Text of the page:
Timbers Army & Harper’s Playground: Radical Inclusion in Action
— by Cody Goldberg
I love this town. I love the beautiful game of soccer. I love our team. And I love being a part of the Timbers Army, where all of that comes together. It’s now my honor to put into words how all those things listed — and especially the Timbers Army — have embraced my life’s work: Harper’s Playground. This is a little long, but please bear with me. Here goes …
Soccer was, in many ways, my first love. My father was my first coach of my first team, the Bobcats. Our jerseys were simple red with a white triangle at the neck. Some of my best friends today, nearly 41 years later, were on that team. I went on to play in high school and college, and I was pretty good. I never had a solid left foot, but I played with all my heart. The arthritis in my right knee suggests my playing days are done, but that’s okay. I love rooting for my team.
In the summer of 1983, I moved to Portland. I started as a freshman at Lincoln High School and made the frosh/soph soccer team. My best friend on that team is still one of my closest pals. I recall watching his brother compete for the high school state championship in (then) Civic Stadium. Lincoln lost that night, but we knew it was cool to be there.
I returned to that stadium for my first Timbers match somewhere around 2002. I loved that I could grab a drink and sit at field level in that cool beer garden area. The play was pretty good. I certainly remember the madman with the chainsaw who hung from the rafters. He seemed like a really cool dude. I also marveled at the fans in the North End. They looked dangerous.
Why am I sharing all this? I’m racing to put this blog post together on a tight timeline, and this is the best way I know how to do it. It’s good, because this post is way past due, and the deadline is what I needed. Everything up until now is just an attempt to set the stage for what I really want to share about:
Harper’s Playground is a force for good.
The Timbers Army is a force for good.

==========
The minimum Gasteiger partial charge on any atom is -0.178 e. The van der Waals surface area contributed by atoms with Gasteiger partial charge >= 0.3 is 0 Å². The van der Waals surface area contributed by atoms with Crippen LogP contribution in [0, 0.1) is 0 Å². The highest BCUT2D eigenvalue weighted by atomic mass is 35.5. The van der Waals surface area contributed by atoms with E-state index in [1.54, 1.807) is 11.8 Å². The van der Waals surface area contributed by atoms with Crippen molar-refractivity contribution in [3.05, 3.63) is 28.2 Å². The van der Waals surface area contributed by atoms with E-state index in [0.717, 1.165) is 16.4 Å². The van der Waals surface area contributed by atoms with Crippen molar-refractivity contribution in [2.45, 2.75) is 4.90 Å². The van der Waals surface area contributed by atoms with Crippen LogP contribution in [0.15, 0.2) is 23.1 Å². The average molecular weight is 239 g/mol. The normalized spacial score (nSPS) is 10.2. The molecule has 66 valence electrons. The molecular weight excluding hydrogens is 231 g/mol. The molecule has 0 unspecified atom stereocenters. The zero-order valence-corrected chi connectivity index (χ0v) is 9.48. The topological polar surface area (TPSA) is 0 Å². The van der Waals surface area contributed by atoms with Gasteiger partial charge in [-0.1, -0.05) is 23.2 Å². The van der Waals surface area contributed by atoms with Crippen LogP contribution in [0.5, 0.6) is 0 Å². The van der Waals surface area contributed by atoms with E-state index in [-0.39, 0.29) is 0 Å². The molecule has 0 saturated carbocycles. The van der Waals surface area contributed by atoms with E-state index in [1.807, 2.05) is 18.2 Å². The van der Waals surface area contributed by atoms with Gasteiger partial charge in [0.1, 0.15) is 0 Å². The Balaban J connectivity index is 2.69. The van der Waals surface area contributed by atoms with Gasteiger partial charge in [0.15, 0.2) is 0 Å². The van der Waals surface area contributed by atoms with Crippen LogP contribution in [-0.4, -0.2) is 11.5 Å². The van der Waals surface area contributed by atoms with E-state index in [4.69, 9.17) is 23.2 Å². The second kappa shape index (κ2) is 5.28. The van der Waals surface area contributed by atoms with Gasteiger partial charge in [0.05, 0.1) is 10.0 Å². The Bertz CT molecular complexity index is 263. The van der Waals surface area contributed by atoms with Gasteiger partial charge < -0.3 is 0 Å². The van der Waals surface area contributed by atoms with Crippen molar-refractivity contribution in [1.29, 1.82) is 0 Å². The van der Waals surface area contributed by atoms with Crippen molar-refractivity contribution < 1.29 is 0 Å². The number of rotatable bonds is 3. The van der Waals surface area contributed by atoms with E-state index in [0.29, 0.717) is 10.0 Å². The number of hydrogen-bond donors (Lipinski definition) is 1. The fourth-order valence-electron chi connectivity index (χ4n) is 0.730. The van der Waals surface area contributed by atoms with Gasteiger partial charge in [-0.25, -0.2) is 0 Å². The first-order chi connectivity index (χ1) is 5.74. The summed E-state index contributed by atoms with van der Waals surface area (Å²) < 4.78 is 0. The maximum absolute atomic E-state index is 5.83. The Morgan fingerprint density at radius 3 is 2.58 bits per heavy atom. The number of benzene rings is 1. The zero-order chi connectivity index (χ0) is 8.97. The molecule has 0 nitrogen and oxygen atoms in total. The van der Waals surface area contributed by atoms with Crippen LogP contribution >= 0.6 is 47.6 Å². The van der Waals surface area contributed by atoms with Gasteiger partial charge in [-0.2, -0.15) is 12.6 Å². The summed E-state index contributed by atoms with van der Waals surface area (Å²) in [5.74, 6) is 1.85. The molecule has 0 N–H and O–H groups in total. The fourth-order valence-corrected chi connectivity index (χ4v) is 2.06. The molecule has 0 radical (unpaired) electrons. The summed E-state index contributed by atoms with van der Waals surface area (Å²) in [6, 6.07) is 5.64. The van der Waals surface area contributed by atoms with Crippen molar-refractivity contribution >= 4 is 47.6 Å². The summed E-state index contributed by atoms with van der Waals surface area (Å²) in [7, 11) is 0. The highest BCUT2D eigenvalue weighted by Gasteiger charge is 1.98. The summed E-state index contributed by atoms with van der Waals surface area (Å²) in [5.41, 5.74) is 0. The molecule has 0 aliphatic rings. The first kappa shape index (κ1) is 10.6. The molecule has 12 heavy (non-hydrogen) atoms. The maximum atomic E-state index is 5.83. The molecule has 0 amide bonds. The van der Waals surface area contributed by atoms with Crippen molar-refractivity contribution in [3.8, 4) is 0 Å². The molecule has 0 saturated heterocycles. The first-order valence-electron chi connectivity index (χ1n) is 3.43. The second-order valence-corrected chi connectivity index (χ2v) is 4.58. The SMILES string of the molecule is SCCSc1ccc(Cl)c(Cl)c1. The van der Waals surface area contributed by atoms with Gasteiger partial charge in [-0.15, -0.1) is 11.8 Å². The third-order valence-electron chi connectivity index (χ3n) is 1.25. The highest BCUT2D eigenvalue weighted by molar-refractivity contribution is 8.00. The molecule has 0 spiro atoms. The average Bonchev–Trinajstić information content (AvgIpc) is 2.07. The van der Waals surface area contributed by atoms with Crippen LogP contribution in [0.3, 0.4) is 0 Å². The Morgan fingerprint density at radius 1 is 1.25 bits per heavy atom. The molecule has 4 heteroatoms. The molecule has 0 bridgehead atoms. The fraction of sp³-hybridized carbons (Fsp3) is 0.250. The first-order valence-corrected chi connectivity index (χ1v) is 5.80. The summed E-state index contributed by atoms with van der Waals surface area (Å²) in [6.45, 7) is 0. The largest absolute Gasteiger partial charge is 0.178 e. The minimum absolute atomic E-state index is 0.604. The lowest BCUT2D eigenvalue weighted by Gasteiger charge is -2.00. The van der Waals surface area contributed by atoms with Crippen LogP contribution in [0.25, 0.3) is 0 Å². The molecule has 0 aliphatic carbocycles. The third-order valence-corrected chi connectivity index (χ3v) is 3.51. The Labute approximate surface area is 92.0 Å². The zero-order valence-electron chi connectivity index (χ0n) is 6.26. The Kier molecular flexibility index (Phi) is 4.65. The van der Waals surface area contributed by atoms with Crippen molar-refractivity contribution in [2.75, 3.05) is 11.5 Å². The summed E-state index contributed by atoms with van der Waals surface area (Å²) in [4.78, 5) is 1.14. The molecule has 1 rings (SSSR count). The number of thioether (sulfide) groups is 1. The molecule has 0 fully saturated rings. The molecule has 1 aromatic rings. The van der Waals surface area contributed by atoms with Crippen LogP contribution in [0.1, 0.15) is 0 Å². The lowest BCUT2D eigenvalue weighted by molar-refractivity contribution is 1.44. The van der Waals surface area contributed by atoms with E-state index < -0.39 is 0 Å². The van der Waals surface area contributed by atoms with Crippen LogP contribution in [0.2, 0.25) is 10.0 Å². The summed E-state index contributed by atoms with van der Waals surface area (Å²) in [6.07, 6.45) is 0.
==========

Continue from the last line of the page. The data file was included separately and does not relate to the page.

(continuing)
I’m so proud to be part of both.
And this is some history of our partnership and mutual quest for radical inclusion…
Harper was born in June of 2005. The birth was super complicated, and we ended up in the hospital for a long time. Genetic doctors told us Harper would never walk or talk in her lifetime. We told them to go suck an egg.
Harper took her first steps at four. Walking for the very first time in our neighborhood park, she got stuck in those wood chips that surround typical playgrounds. My wife said, “We should do something about that!” So we started the Harper’s Playground project, and we set out to design and build a different kind of playground. It was a three-year journey that involved a lot of insane hard work and even more insane luck.
One of the luckiest strokes of luck was when that madman I’d seen hanging from the rafters with his chainsaw took note of our little playground plan. He suggested we receive some money recently raised through the sales of a very special scarf. $3,500! The Army were immediately all on board. I visited the 107IST board at a meeting — and then another special scarf design with “Harper’s Playground” was approved. Jim and I would often sell several box loads outside the stadium before a match. Then Jim would wrap 30 or 40 around his neck just before kickoff and sell them inside the stadium, right there in the North End. I made a lot of new friends while standing for those 90 minutes, and we wound up raising another $25,000 for Harper’s Playground.